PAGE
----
Yesterday, however, I had a very proud moment when, for the first time ever, I completely understood and appreciated a comic they posted.  Here it is:

In this case, I understood every single word, AND the joke resonates with me.

Here’s my translation (aiming to idiomatically capture the idea rather than word for word) with slashes between the frames: “At the very beginning of class/A fly flies by/By the time I look back at the board.”

Hahahahaha.  Yes.  This brings back memories of soooo many math and physics classes.  (C.Lin, I’m especially thinking of a certain Prof best represented by the thousand miles song)

Final note: Yeah, I realize that even if you can’t read Chinese, but still remember your days of calculus-based physics classes, you would be able to understand this perfectly.  It was just really cool that I could understand all the Chinese involved, even if it wasn’t necessary to get the joke.

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Letter frequency

February 25, 2012
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When I played hangman with my students at the beginning of my first semester, I was really amazed by how poorly they understood the distribution of the frequency with which various letters occur in the English language.  I swear, a group of American kindergarteners would have been able to give these top students at this top high school a run for their money in a hangman tournament, or maybe the kindergarteners would just straight up beat them.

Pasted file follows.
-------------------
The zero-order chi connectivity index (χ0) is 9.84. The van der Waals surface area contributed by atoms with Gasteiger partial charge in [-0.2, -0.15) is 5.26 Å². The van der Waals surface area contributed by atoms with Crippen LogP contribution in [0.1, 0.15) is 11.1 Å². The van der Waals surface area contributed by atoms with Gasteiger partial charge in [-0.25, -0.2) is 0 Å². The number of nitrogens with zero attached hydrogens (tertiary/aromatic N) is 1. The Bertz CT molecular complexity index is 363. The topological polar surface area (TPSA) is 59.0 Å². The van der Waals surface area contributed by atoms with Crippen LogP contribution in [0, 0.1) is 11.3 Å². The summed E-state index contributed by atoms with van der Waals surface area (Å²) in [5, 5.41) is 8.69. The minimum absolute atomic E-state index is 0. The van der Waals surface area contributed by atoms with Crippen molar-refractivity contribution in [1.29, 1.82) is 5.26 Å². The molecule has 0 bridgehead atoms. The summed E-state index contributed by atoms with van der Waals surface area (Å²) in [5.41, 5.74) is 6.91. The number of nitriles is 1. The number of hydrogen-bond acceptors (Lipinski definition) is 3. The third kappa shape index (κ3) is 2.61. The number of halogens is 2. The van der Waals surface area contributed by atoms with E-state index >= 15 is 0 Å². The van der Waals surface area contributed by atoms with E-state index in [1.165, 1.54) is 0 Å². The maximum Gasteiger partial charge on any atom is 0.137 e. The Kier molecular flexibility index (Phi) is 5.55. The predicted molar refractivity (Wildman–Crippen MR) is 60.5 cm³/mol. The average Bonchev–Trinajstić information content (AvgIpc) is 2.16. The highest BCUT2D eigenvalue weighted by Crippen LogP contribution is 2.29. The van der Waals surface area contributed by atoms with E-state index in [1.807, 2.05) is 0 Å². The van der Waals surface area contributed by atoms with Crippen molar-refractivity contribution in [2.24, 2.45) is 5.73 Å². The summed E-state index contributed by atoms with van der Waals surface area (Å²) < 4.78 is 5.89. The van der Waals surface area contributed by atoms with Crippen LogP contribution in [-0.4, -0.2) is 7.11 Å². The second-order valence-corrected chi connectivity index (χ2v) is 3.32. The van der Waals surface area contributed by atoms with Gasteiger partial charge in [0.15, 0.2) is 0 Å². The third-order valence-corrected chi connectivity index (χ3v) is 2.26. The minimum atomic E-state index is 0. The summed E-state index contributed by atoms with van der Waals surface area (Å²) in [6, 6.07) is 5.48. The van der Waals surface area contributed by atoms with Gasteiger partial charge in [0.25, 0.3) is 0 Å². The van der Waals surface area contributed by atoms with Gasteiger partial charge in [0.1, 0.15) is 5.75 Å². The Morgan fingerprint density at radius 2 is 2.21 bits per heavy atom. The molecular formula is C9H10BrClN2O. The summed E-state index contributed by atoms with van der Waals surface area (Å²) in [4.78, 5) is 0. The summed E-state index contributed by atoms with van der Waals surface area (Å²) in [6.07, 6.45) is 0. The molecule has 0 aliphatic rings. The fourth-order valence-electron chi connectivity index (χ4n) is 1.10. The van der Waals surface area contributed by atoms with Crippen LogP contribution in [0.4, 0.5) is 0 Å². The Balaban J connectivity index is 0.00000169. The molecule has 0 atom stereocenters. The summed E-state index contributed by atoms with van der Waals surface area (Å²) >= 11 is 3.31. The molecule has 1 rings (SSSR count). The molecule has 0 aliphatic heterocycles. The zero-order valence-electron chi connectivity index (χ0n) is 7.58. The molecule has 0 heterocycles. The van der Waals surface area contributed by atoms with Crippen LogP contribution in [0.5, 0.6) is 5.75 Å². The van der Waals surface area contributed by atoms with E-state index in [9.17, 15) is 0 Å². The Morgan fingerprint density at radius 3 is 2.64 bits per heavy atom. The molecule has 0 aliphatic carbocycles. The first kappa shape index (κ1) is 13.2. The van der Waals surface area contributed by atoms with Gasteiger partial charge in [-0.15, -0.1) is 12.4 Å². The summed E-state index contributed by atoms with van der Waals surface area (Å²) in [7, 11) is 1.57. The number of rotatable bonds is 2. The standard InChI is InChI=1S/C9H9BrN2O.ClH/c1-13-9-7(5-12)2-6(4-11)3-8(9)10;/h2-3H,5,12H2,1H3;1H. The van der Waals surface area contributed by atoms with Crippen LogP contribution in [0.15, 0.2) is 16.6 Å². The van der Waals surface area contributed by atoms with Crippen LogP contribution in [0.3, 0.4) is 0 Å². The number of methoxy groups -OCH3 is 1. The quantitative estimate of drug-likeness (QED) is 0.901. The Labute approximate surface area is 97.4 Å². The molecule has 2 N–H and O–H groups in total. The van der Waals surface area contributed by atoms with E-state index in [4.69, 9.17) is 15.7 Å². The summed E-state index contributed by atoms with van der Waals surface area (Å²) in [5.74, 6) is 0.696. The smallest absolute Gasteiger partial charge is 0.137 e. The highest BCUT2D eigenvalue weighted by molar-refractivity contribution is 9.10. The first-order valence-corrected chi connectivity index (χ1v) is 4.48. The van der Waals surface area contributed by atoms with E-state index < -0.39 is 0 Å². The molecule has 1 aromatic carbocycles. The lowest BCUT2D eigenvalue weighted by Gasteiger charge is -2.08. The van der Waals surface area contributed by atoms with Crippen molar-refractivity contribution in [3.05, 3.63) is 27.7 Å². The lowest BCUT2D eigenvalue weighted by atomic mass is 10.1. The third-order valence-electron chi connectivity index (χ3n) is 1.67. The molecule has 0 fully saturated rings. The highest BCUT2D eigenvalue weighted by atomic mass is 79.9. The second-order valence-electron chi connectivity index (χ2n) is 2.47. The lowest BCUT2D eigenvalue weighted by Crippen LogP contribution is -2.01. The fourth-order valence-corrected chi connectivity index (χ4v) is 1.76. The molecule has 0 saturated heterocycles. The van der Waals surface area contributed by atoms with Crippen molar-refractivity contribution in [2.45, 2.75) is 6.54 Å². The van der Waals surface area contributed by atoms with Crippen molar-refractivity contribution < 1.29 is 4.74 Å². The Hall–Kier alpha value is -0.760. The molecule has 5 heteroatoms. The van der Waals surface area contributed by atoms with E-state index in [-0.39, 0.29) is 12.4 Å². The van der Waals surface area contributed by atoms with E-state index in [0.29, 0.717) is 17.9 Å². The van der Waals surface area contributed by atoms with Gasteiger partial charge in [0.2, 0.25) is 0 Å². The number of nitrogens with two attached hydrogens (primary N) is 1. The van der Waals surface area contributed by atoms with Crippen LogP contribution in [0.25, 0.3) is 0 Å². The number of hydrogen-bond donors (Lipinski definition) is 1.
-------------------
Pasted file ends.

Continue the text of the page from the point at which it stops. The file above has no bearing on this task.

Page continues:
Every round, among my students’ first guesses were X, Y, and Z.  I tried to point out to them that these letters are not common in English words, but that was back in the day when they I could barely get anything across to them because they were all so frozen in shock at the fact that I was speaking English to them (albeit at a quarter of my average speaking speed).

Anyways… today, I pulled out my phone to send a text message to Sabrina.  S is much closer to the end of the alphabet than the beginning, so I scrolled through my list of contacts starting at the bottom.  As it turns out, in my pitifully small address book, there are 16 names farther down in the alphabet than Sabrina.  I had to scroll up past all of the Zhous and Zhangs and Xus and Yus and Yangs and Wus and Wangs before finally reaching Sabrina.